How Opera Got Its Groove Back
I remember the scene. Cio-Cio-San stands vigil through the night waiting for Pinkerton to return to her and their young son after years away, only to realize as the dawn breaks that he isn't coming. Even from my seat in the last row of the top balcony, I could feel her heart break through Puccini's haunting melody.
That was the night I fell in love with opera.
Madame Butterfly can do that to you. But opera can be a hard art form to unlock, especially if your only references are what you've heard in Bugs Bunny cartoons or the famous saying that "it ain't over 'til the fat lady sings."
Not all operas have fat ladies. But most have dramatic story lines, luscious melodies and fabulous costumes and sets. In U.S. cities with opera companies, fall is the beginning of the season, and Oct. 28 marks the start of National Opera Week. That makes it the perfect time to learn more about this much-loved but often misunderstood music genre.
Here are some of the basics:
Understand what it is. Operas are dramatic tales of love and loss, hope and despair, set to lyric music performed by a live orchestra with trained singers, lavish costumes and elaborate sets. First staged more than 400 years ago, opera's two main parts are the music, called the score, and the words, called the libretto. Unlike musicals, which mix songs with the spoken word, in opera the entire story is sung. Roles are usually associated with certain types of singers, with the soprano playing the female lead and the alto her mother, servant or rival in love. Among male singers, the tenor typically is the hero (think Pavarotti) and the bass is the villain, father or king. Stories can be the simple boy-meets-girl, boy-loses-girl variety, or complex re-tellings of ancient myths or legends.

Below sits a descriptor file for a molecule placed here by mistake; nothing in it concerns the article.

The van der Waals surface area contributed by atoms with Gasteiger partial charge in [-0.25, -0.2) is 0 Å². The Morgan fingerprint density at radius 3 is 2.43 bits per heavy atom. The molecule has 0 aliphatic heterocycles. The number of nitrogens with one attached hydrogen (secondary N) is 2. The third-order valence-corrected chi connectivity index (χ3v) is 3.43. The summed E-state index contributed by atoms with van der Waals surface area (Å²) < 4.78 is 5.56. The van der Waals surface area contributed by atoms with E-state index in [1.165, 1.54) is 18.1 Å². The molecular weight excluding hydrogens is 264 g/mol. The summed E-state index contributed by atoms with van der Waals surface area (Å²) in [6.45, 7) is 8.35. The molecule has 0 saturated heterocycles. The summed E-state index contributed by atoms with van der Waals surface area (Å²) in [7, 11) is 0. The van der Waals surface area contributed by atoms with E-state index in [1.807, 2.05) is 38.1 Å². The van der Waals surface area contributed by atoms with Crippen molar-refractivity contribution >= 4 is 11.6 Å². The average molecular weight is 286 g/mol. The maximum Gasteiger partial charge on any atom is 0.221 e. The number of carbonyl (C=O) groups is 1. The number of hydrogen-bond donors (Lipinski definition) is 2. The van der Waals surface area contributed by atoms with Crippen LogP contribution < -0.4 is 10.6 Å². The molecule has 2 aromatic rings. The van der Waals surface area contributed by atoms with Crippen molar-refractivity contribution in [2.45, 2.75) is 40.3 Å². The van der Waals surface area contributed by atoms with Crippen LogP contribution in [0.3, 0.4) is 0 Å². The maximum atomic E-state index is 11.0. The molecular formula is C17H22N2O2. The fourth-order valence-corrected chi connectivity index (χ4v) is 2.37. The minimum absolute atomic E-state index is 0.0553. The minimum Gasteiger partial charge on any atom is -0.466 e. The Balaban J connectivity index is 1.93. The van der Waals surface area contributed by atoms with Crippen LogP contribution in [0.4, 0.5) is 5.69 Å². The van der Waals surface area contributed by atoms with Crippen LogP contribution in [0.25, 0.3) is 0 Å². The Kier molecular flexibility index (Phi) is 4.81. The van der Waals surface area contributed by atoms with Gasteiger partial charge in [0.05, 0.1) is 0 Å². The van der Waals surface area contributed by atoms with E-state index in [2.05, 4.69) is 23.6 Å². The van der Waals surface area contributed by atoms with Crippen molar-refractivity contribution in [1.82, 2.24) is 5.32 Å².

Start with a classic. For our second opera ever, I took my husband to see Nixon in China. John Adams' avant-garde celebration of the historic thawing of American-Sino relations features a minimalist score and a hard-to-decipher Act III that takes place entirely inside the characters' heads. My husband never went back. A better choice for a trial run would be a known crowd pleaser such as Madame Butterfly or Mozart's The Magic Flute.
Learn the story. In opera, somebody always dies, and nobody's surprised when they do. People don't go for the suspense. They go for the music, staging, costumes and to see how current singers handle the material. Once you've got tickets, read about the opera ahead of time so when the curtain goes up, you have a clue about what's happening.
Listen before you go. Listen to highlights of the score ahead of time to familiarize yourself with what you'll be hearing. If it's a well-known opera by Puccini or Bizet, you may be surprised by how many melodies from La Boheme or Carmen you've heard before. Remember the music from the famous helicopter scene in Apocalypse Now? That was opera: Wagner's Ride of the Valkyries from Die Walkure, to be exact.